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Photography is a form of recording life. Adjusting, or editing, the photograph is a form of interpreting life. The magic happens after the picture is taken when the artist bends and twists the information to give the image personality.
Although I am often guilty of over-interpreting by giving too much emphasis to the parts of the scene that I want to strengthen, it is best for edits to be subtle. Think of it as a stew where no single ingredient dominates and takes the mystery out of the creation.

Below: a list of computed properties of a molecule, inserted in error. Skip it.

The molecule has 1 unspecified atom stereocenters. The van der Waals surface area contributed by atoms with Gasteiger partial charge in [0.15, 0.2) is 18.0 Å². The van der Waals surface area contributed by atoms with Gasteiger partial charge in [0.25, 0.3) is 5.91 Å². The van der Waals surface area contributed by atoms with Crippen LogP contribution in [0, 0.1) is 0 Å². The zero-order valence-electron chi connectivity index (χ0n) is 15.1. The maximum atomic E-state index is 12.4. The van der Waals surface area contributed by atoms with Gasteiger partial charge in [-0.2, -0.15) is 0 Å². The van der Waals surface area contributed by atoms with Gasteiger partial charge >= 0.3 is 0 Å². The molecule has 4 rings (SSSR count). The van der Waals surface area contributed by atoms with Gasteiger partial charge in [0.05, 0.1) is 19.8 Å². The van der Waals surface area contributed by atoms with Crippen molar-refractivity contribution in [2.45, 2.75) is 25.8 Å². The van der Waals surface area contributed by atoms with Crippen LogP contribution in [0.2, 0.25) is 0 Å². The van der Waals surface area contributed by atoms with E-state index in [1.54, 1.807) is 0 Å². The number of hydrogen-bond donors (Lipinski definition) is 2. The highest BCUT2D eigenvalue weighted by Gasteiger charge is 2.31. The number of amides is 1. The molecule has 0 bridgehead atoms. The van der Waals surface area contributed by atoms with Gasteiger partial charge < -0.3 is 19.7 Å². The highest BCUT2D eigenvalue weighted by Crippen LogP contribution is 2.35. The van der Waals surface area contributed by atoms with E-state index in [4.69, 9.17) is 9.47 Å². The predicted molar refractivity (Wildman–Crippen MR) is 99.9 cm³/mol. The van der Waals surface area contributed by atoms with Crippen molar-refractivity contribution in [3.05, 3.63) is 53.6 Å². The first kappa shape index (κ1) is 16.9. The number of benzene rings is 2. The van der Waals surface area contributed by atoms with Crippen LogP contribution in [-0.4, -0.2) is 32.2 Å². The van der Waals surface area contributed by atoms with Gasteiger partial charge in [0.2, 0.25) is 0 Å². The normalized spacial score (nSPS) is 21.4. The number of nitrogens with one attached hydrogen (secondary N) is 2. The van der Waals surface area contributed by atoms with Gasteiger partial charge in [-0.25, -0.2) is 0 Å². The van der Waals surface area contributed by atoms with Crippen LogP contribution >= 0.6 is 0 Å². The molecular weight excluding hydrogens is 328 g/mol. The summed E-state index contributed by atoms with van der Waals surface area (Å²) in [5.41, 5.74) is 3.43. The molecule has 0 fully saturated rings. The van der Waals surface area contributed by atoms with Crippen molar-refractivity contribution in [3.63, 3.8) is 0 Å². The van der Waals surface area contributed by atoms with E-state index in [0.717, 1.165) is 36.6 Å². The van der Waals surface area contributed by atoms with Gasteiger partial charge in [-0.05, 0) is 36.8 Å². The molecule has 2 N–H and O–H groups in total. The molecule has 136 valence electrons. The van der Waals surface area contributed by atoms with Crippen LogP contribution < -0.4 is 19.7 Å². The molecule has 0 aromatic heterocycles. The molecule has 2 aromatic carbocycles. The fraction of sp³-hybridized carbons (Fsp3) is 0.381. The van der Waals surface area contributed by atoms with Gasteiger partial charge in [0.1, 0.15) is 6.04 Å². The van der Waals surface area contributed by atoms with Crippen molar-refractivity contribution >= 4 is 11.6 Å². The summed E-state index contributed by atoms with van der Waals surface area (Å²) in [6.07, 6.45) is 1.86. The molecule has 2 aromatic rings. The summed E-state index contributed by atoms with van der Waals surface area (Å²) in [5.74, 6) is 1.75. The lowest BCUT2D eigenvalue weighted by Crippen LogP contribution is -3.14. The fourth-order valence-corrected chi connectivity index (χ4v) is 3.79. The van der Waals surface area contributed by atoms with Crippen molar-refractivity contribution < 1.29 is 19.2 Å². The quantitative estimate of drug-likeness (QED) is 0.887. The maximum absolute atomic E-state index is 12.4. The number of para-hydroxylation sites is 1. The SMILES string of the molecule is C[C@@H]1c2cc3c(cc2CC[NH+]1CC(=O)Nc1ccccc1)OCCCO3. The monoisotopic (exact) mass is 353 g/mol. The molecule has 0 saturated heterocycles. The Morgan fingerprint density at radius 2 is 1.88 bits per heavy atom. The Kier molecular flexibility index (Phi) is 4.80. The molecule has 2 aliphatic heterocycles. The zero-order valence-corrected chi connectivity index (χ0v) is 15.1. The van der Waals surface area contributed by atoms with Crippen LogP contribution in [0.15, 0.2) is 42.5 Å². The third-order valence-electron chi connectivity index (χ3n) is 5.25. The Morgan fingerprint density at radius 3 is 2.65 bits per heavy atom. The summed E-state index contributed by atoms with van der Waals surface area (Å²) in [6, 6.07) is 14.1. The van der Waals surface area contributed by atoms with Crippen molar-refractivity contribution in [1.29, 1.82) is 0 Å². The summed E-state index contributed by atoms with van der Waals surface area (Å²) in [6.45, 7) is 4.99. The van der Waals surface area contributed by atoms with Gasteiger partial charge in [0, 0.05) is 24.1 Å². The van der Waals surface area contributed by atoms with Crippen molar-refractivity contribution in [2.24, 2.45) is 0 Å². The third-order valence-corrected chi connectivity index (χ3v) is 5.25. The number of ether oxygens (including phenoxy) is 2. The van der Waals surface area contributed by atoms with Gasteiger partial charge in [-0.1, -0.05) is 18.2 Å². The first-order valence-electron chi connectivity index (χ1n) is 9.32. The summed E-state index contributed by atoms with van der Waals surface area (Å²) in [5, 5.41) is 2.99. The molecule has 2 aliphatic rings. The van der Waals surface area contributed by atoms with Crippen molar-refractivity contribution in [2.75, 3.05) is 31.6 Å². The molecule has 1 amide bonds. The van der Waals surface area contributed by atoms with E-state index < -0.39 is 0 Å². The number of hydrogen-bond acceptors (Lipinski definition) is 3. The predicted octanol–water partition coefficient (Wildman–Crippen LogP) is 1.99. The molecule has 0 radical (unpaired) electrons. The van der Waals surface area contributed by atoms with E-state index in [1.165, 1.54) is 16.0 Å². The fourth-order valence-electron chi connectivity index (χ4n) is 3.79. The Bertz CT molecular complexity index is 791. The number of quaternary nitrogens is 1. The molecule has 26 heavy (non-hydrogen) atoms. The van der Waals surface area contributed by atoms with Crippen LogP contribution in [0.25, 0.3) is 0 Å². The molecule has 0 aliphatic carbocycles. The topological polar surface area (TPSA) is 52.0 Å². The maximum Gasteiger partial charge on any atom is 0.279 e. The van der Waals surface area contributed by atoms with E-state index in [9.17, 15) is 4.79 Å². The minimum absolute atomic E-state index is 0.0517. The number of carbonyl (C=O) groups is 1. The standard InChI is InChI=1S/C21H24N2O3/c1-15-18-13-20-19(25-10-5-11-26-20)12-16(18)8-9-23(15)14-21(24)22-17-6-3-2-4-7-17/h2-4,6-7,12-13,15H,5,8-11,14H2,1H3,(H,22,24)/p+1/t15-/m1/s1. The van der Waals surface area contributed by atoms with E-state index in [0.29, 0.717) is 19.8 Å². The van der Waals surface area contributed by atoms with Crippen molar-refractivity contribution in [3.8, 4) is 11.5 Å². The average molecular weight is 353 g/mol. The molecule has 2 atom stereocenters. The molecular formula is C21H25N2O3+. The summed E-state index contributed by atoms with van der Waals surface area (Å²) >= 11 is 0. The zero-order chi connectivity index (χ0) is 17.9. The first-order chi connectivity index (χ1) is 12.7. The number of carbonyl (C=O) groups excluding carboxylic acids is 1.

A great image demands the viewer’s attention, but stumps him or her as to what it is exactly that is so captivating. Too much color saturation or over-manipulation of light and shadow, for example, causes the maker’s interpretation to be obvious. It’s like someone stating a profundity and then repeating it. It only needs to be said once to have the right effect.
That being said, this foggy scene of the Japanese Boat House has about 3 hours of editing into it. Hopefully no one sees that.
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